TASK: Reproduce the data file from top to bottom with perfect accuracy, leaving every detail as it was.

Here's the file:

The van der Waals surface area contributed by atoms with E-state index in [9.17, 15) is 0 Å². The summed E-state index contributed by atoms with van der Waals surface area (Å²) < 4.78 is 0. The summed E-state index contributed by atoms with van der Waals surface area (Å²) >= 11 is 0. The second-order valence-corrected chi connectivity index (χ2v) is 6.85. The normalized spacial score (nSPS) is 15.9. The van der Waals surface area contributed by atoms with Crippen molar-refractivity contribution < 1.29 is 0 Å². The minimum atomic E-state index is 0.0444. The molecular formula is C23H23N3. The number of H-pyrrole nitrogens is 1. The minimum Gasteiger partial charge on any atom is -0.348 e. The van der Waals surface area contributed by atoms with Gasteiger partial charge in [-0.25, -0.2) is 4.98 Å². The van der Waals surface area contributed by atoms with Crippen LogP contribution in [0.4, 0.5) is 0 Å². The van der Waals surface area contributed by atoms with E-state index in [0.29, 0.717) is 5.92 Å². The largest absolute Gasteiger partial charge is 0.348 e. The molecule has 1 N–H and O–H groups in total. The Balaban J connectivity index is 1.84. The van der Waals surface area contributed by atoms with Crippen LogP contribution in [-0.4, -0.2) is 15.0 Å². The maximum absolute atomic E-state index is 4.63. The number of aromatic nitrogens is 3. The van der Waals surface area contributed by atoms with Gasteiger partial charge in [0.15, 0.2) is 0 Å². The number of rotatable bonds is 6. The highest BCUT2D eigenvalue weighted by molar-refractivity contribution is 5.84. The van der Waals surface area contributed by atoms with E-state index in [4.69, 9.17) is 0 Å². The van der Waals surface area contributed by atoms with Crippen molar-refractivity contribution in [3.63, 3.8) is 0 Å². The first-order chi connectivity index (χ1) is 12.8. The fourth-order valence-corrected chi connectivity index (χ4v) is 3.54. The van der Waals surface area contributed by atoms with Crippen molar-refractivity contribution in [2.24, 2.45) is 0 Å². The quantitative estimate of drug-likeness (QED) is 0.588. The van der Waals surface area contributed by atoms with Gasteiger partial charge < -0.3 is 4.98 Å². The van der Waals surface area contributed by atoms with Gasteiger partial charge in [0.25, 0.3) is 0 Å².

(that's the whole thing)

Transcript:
The van der Waals surface area contributed by atoms with E-state index in [9.17, 15) is 0 Å². The summed E-state index contributed by atoms with van der Waals surface area (Å²) < 4.78 is 0. The summed E-state index contributed by atoms with van der Waals surface area (Å²) >= 11 is 0. The second-order valence-corrected chi connectivity index (χ2v) is 6.85. The normalized spacial score (nSPS) is 15.9. The van der Waals surface area contributed by atoms with Crippen molar-refractivity contribution < 1.29 is 0 Å². The minimum atomic E-state index is 0.0444. The molecular formula is C23H23N3. The number of H-pyrrole nitrogens is 1. The minimum Gasteiger partial charge on any atom is -0.348 e. The van der Waals surface area contributed by atoms with Gasteiger partial charge in [-0.25, -0.2) is 4.98 Å². The van der Waals surface area contributed by atoms with Crippen LogP contribution in [0.4, 0.5) is 0 Å². The van der Waals surface area contributed by atoms with E-state index in [0.29, 0.717) is 5.92 Å². The largest absolute Gasteiger partial charge is 0.348 e. The molecule has 1 N–H and O–H groups in total. The Balaban J connectivity index is 1.84. The van der Waals surface area contributed by atoms with Crippen LogP contribution in [-0.4, -0.2) is 15.0 Å². The maximum absolute atomic E-state index is 4.63. The number of aromatic nitrogens is 3. The van der Waals surface area contributed by atoms with Gasteiger partial charge in [0.15, 0.2) is 0 Å². The number of rotatable bonds is 6. The highest BCUT2D eigenvalue weighted by molar-refractivity contribution is 5.84. The van der Waals surface area contributed by atoms with E-state index in [4.69, 9.17) is 0 Å². The van der Waals surface area contributed by atoms with Crippen molar-refractivity contribution in [3.63, 3.8) is 0 Å². The first-order chi connectivity index (χ1) is 12.8. The fourth-order valence-corrected chi connectivity index (χ4v) is 3.54. The van der Waals surface area contributed by atoms with Crippen molar-refractivity contribution in [2.24, 2.45) is 0 Å². The quantitative estimate of drug-likeness (QED) is 0.588. The van der Waals surface area contributed by atoms with Gasteiger partial charge < -0.3 is 4.98 Å². The van der Waals surface area contributed by atoms with Gasteiger partial charge in [0.25, 0.3) is 0 Å².